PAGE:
Racial Riots (1964 and 1969)
Racial Riots (1964 and 1969)
On 21 July 1964, some 20,000 Malays gathered at the Padang for a procession to celebrate Prophet Muhammad’s birthday. Singing and waving banners, the celebrants were just passing Kampong Soo Poo when a glass bottle was hurled into the crowd, hitting someone on the head.
Angry exchanges between the marching Malays and the Chinese bystanders ensued, which soon escalated into violence with more bottles being hurled and punches thrown. As word of the riot spread, more joined in, resulting in fights breaking out across the island. The entire police force was activated and the armed forces mobilised. Tear gas was used to break up fights and an islandwide curfew was imposed.
The person who threw the bottle was never identified but the Singapore government eventually traced the incident to Malay UMNO activists led by then UMNO secretary-general Ja’afar Albar. Prior to the riots, Ja’afar Albar had started a campaign accusing the People’s Action Party (PAP) government of depriving the Malays in Singapore of the special rights given to their Malaysian counterparts.
It took 17 days for the situation to stabilise, during which Goodwill Committees were set up across all 51 constituencies at the time, consisting of community leaders of all races. They were tasked to restore harmony amongst the races by listening to and addressing the concerns of residents. Peace Committees were also formed in the areas hardest hit by the riots to counter rumours. In all, 23 people lost their lives and another 454 were injured.
However, peace was short-lived. Widespread communal riots broke out between the Malays and Chinese a month later, after the mysterious killing of a Malay trishaw rider in Geylang Serai.
Curfews were again imposed, and the police and military mobilised. On 14 September, 12 days later, calm was established. By then, 13 people had died and another 106 were injured.
The target was not just the Singapore Chinese, but also the Malay PAP leaders to pressure them into endorsing the primacy of Malays. But Othman Wok and his Malay comrades stood firm and kept the dream of a multiracial society alive.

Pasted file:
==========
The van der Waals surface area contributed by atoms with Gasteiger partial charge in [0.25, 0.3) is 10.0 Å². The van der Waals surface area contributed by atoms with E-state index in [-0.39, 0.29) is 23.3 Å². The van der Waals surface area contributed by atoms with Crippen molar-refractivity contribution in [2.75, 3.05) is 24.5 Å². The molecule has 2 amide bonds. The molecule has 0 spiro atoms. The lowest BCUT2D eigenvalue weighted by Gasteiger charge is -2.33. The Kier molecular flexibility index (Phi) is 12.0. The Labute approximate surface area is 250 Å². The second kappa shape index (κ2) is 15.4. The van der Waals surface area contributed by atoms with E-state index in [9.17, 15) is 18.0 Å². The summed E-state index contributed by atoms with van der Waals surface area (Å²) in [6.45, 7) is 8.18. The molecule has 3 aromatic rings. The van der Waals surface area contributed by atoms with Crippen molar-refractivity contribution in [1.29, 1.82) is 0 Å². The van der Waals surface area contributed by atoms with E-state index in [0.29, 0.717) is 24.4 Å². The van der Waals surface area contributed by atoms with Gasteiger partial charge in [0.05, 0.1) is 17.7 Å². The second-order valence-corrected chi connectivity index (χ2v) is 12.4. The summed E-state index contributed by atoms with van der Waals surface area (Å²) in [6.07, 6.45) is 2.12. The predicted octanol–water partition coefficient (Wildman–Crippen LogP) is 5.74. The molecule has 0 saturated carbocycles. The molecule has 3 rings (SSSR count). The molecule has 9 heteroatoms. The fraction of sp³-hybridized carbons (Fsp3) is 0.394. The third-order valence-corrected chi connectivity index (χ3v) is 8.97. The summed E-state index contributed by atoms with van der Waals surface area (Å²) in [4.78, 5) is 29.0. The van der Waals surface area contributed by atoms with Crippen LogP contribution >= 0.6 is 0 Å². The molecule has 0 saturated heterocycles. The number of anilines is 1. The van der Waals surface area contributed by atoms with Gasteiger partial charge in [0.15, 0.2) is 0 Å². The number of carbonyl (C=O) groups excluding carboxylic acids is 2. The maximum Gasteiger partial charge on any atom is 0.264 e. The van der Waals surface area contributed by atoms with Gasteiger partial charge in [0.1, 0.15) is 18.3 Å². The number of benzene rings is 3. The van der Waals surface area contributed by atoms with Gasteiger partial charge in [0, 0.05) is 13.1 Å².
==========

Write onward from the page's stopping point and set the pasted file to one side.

In 1969, riots between Malays and Chinese erupted again, spilling over to Singapore from Kuala Lumpur where fighting had broken out as a result of unhappiness surrounding the general elections results and rumours pertaining to the Chinese and Malays.
The election was preceded by outbreaks of racial incidents that created a tense atmosphere. A Malay political worker had been killed by a Chinese gang in Penang, while a Chinese youth was shot and killed by police in Kuala Lumpur. While election day passed without incident, the parade by winning opposition parties DAP and Gerakan were alleged to be highly provocative, with non-Malays taunting the Malays. They were seen as an attack on Malay supremacy, though the overall election results still favoured the Malay.
On 13 May, just before UMNO’s procession, fist fights broke out in Setapak, in KL between a group of Malays and Chinese bystanders who taunted them, which escalated into bottle and stone throwing. Violence soon spread across the city and across the border into Singapore.
On 31 May, fuelled by rumours of the clash, Malay mobs and Chinese triads in Singapore began attacking one another. The seven-day clashes left four people dead and some 80 injured. However, the government was quick to contain the riots before they could spread. The Internal Security Department (ISD) stepped in with the police to suppress the conflict.
(Image: National Archives of Singapore)